Police arrested about 20 demonstrators on the streets around Woodruff Park late Saturday as the Occupy Atlanta protest took an unexpected turn onto Peachtree Street.

Before midnight, waves of police were moving south down Peachtree, forcing the marchers back. The first rank of police was simply in uniform and carried plastic handcuffs. They were backed by officers in riot gear — face plates, body armor and long nightsticks — and mounted police.

A knot of protesters chanted “Shame! Shame! Shame!” as the police advanced.

The march was a surprise move by the protesters. Nearly 150 went to Woodruff Park, with many saying they intended to be arrested by refusing to leave the park when it closed at 11 p.m. But shortly after 11, the group began emptying out of the park.

A couple of representative members were hauled away with hands strapped, but their move turned into a brief melee when a motorcycle policeman nearly ran over a protester who was marching with others around the park.

The confrontation quickly turned into a shouting match with a line of officers facing off against a chanting crowd of about 150.

A police spokesman said the man who was nearly run over will be charged with attacking the police officer.

Ladie Mansfield, one of the protestors, said group decided to save the city money as a way of making a statement.

“There is a bigger message,” Mansfield said. That is that there are better ways to spend money than arresting peaceful protesters and the city should be sending police to neighborhoods where they were needed.

The protesters quickly folded or dragged more than 25 tents, tables and sleeping bags out of the park as police waited by the dozens at the north end of the park to walk in and start arresting people.

As the crowd left the park they marched around its perimeter, chanting “Take back Wall Street.”

The police made a final show of force by sending a squadron of motorcycles around the park with blue lights blazing and sirens wailing, followed by a squad of about 10 officers on horseback.

The mixed group of protesters included students and working people, mothers and the homeless. Their grievances included foreclosure and bank bailouts, greed, wars and lack of political representation.

They wandered among the 25 or so tents set up in the park, talking, planning for the night’s arrests and talking about the issues that brought them together: joblessness, student debt, foreclosures, two wars, corporate greed and a lack of political representation.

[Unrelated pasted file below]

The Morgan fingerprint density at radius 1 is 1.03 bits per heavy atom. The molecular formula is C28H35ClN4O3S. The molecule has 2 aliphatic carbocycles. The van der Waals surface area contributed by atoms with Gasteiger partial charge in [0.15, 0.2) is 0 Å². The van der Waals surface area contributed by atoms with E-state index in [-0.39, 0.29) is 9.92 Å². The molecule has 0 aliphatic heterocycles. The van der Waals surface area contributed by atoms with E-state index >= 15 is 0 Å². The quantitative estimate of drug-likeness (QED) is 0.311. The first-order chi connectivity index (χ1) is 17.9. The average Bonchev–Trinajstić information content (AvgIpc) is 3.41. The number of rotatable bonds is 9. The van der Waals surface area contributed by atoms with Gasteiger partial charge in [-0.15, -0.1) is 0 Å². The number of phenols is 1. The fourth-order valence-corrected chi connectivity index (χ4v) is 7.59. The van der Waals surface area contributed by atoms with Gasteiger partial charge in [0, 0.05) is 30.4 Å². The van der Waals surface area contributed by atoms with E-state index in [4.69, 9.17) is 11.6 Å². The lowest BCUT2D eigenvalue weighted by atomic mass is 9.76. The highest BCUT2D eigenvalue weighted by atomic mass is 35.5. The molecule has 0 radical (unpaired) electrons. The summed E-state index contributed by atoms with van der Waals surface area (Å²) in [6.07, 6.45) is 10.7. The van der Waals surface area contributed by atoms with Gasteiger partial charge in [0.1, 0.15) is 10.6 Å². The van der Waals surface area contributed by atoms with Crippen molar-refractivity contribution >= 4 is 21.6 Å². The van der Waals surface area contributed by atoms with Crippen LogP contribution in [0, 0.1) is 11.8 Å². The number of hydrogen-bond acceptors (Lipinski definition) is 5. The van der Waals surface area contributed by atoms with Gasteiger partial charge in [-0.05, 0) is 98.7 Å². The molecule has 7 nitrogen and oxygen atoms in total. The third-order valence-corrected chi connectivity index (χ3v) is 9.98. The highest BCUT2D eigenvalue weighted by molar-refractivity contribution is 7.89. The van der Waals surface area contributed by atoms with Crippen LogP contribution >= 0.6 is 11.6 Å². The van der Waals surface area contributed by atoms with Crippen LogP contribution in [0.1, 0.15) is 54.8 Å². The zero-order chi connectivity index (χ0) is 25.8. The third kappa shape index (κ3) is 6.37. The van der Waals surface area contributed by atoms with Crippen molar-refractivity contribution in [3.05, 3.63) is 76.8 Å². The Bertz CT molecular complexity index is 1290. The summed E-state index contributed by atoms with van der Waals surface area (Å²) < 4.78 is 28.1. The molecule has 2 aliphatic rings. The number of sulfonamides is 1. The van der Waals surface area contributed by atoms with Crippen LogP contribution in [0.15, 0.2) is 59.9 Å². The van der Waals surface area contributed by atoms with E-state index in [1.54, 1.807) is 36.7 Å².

The Rev. Jesse Jackson and other members of the Rainbow/PUSH Coalition went to the park earlier in the evening to talk with the protesters.

About 60 people gathered around Jackson as he told them their movement was an extension of the last movement organized by the Rev. Martin Luther King Jr., the Poor People’s Movement.

“It’s not the size of the crowd, it’s the substance of the discussion,” that is important, he told them.

In an interview, Jackson said the protesters were voicing dissatisfaction with banks, with government policies that favor the rich, with Washington gridlock and lack of action to help average Americans.

“This is the cup running over,” he said. “People can’t take it anymore.”

Temperatures downtown were in the low 50s by nightfall and were expected to dip below 40 toward dawn. Protesters came ready for the cold, bundled up in coats and hats against the wind sweeping across the park.

As they waited for the confrontation to come, one or more protesters Saturday evening stole across the street to the SunTrust building that fronts on the park, lowered the American flag and then ran it back up the flagpole upside down — a widely recognized distress signal.

A short time later, SunTrust security guards came out, took the flag down again, righted it and sent it back up the pole.

The Occupy Atlanta protest began Oct. 7 with a few people and grew into a tent-city occupation of Woodruff Park that continued for nearly three weeks.

The mayor’s office said Thursday that the first occupation of the park cost city taxpayers more than $451,000, most of it in police overtime.

Dispatch editor Angel K. Brooks and staff writer Shelia M. Poole contributed to this article.